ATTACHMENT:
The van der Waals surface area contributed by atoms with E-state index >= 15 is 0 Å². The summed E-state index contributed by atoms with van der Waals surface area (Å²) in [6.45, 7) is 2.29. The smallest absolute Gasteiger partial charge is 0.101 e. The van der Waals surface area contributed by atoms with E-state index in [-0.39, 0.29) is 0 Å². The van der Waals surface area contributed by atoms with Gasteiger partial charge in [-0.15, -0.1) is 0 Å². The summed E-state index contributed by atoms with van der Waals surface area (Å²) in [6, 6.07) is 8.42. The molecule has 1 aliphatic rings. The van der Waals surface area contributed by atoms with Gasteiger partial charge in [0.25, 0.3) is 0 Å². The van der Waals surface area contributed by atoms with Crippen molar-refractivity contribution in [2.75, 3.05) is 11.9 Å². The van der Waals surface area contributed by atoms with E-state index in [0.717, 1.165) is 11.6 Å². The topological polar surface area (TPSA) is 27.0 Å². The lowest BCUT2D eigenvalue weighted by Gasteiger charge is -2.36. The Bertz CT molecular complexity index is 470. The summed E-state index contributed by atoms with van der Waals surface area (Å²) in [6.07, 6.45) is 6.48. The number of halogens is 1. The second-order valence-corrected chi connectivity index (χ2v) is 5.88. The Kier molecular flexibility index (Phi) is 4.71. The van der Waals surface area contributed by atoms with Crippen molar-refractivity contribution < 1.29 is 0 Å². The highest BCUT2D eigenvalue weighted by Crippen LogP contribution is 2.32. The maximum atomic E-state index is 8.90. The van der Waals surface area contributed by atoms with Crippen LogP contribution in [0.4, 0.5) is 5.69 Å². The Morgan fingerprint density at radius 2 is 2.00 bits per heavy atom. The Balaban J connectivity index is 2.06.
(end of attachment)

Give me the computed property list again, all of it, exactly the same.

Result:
The van der Waals surface area contributed by atoms with E-state index >= 15 is 0 Å². The summed E-state index contributed by atoms with van der Waals surface area (Å²) in [6.45, 7) is 2.29. The smallest absolute Gasteiger partial charge is 0.101 e. The van der Waals surface area contributed by atoms with E-state index in [-0.39, 0.29) is 0 Å². The van der Waals surface area contributed by atoms with Gasteiger partial charge in [-0.15, -0.1) is 0 Å². The summed E-state index contributed by atoms with van der Waals surface area (Å²) in [6, 6.07) is 8.42. The molecule has 1 aliphatic rings. The van der Waals surface area contributed by atoms with Gasteiger partial charge in [0.25, 0.3) is 0 Å². The van der Waals surface area contributed by atoms with Crippen molar-refractivity contribution in [2.75, 3.05) is 11.9 Å². The van der Waals surface area contributed by atoms with E-state index in [0.717, 1.165) is 11.6 Å². The topological polar surface area (TPSA) is 27.0 Å². The lowest BCUT2D eigenvalue weighted by Gasteiger charge is -2.36. The Bertz CT molecular complexity index is 470. The summed E-state index contributed by atoms with van der Waals surface area (Å²) in [6.07, 6.45) is 6.48. The number of halogens is 1. The second-order valence-corrected chi connectivity index (χ2v) is 5.88. The Kier molecular flexibility index (Phi) is 4.71. The van der Waals surface area contributed by atoms with Crippen molar-refractivity contribution < 1.29 is 0 Å². The highest BCUT2D eigenvalue weighted by Crippen LogP contribution is 2.32. The maximum atomic E-state index is 8.90. The van der Waals surface area contributed by atoms with Crippen LogP contribution in [0.4, 0.5) is 5.69 Å². The Morgan fingerprint density at radius 2 is 2.00 bits per heavy atom. The Balaban J connectivity index is 2.06.